As PSD2 threatens revenue, banks deploy new tech
Europe's PSD2 data-sharing standards are meant to foster cooperation in the market, but banks are getting more competitive as they seek to plug a revenue drain the new rules threaten.
In just the past couple of weeks, several U.K. financial institutions have launched initiatives to manage the new Payment Services Directive (PSD2), goes into effect this year. On Wednesday, HSBC became the latest bank entrant, launching Connected Money, which is designed to allow customers to view account information from all providers in a single location.
Connected Money provides a single view of accounts across 21 banks, including Santander, Lloyds and Barclays. An upcoming feature will provide the option to place unused account funds following monthly debit card purchases into a distinct account. HSBC also plans a tool to encourage more savings by tying payments to budgets. This makes HSBC's app one of the more robust products thus far in combining PFM with payments.
Even though it's designed to link to other banks, Connected Money is visible only from within an HSBC account.
"It’s still early days in the PSD2 and open banking revolution, and HSBC is among the first banks in Europe to offer such an app," said Zil Bareisis, a senior analyst at Celent. "Currently, it is only available to HSBC’s customers, so the 'early mover advantage' is more about reassuring and educating their own customers."
Banks stand to lose ample income from overdraft and payment fees due to PSD2's projected move of more enrolled payment accounts to non-banks. The losses could total more than $1.5 billion in profits over the next six years in the U.K. alone, according to the Bank of England, which notes that estimate is probably too low. U.K. banks in particular also face the peril of lost income due to Brexit and other regulations such as GDPR's new privacy rules.
Other banks are working on rival products enabled by PSD2. Lloyds has made an investment of about $4 billion to build out PSD2-compliant services and other open banking technologies over the next several years. ING recently launched Yolt, a free mobile app that is similar to a personal financial management tool that aggregates consumers' accounts and matches the data with spending patterns and scheduled payments.
Another large European bank, Santander, has made changes to its account structure while collaborating with blockchain provider Ripple to cut costs for some transactions. Santander is also lobbying for an ease in the PSD2 rules, which it sees as unfairly stacked against banks in favor of financial technology startups.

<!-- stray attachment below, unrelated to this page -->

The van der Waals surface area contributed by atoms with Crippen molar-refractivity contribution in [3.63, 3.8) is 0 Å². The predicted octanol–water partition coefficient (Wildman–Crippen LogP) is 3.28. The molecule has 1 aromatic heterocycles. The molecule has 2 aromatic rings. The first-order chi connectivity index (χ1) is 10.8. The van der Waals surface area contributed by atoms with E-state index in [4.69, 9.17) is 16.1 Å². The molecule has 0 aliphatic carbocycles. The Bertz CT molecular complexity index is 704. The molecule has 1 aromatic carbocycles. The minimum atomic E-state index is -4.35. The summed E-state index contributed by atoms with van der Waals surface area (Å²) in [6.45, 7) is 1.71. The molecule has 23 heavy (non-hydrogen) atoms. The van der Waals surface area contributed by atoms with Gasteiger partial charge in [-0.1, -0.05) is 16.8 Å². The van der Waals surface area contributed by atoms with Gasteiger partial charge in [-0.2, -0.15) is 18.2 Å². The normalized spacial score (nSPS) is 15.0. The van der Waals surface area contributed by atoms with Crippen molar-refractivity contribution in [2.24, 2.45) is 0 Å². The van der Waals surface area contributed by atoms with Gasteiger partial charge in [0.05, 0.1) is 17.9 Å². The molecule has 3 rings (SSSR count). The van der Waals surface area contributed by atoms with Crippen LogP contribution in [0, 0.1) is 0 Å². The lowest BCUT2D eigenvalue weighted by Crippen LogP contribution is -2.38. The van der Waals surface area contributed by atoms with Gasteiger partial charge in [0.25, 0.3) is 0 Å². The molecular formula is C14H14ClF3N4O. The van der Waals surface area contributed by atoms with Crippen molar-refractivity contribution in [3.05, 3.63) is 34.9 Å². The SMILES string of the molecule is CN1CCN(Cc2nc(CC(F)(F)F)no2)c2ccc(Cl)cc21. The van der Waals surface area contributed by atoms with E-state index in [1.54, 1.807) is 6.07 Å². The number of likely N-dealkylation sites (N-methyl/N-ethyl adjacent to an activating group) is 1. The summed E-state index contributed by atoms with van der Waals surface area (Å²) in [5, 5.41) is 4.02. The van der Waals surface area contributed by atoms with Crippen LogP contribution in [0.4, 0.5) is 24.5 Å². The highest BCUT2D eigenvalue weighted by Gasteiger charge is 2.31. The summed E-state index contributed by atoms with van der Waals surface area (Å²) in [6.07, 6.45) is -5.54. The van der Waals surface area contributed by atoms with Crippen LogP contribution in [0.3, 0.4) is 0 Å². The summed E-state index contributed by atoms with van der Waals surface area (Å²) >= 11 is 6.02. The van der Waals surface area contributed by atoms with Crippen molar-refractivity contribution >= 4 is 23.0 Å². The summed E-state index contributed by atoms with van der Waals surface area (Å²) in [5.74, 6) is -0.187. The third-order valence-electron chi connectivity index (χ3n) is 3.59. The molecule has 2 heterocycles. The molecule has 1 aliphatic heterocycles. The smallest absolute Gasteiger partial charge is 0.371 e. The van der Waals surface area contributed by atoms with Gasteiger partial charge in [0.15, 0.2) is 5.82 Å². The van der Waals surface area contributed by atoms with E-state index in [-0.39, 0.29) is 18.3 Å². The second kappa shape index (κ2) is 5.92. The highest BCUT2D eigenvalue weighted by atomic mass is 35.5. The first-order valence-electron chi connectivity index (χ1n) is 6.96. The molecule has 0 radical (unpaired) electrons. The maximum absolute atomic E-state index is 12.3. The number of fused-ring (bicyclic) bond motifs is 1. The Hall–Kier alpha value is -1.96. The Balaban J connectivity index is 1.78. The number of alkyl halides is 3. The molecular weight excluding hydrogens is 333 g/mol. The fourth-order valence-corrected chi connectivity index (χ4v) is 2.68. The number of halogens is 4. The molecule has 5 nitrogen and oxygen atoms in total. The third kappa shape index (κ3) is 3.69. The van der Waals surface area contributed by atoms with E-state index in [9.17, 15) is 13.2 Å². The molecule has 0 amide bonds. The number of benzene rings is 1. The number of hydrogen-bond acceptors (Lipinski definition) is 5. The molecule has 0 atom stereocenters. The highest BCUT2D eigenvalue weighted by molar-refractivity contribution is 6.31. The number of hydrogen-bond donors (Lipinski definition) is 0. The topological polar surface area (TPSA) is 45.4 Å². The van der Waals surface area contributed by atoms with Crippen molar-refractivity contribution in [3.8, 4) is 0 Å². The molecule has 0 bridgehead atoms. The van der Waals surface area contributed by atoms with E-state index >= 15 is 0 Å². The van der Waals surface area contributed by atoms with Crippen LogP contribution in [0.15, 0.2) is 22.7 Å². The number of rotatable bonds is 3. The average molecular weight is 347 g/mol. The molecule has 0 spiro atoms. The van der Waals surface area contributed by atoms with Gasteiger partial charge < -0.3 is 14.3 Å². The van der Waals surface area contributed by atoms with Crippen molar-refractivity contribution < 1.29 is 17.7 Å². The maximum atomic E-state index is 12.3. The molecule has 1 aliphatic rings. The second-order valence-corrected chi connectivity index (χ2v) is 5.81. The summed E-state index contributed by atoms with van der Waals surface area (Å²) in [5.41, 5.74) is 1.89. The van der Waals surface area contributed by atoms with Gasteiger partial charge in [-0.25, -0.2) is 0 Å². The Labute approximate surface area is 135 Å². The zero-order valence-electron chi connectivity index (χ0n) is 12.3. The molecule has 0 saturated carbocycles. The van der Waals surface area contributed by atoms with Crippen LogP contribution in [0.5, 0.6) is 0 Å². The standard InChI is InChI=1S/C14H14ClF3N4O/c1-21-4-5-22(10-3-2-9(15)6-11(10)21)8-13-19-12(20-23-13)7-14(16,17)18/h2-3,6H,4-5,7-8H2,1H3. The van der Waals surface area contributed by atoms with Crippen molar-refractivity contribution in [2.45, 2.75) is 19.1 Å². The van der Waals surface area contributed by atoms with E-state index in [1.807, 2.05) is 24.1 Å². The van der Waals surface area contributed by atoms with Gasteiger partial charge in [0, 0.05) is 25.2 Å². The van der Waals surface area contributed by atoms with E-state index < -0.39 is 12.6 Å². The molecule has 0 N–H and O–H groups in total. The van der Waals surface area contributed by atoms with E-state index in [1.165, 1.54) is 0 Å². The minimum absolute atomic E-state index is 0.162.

The bank plays are a response the perceived advantage PSD2 gives to fintechs. The rules require open data sharing, making it easier for fintechs that offer mobile payments and other services to aggregate data from multiple banks to feed their accounts.
PSD2's open banking and data-sharing models also make it easier for large digital retail companies like Amazon, Google and Facebook to enter European markets with products that take advantage of their existing user bases—such as Amazon Prime's 100 million members—to enroll more consumers and take payments directly from those consumers' accounts.
The U.K.'s Financial Conduct Authority reported dozens of applications for PSD2 licenses in the short time the standards have been in effect.
That's feeding bankers' impression that the standards will benefit technology companies the most. So far, much of the bank strategy on PSD2 has been a mix of defensive products such as HSBC's or a plea from bank technology industry consultants to view the mandate as a chance to update CRM, mobile payments and other tools to compete in a digital age.
Moves such as HSBC's are an early step in customer retention, since the spirit of open banking is to give consumers easier choice. By mandating data sharing through open development tools such as application programming interfaces, PSD2 makes it easier for consumers to engage with multiple companies for financial services, or to move from one company to another.
"[Connected Money] is about the benefits of open banking and enticing consumers to continue using HSBC apps rather than look for third-party alternatives," Bareisis said. "Eventually, the customers will have choice and decide which app they want to use."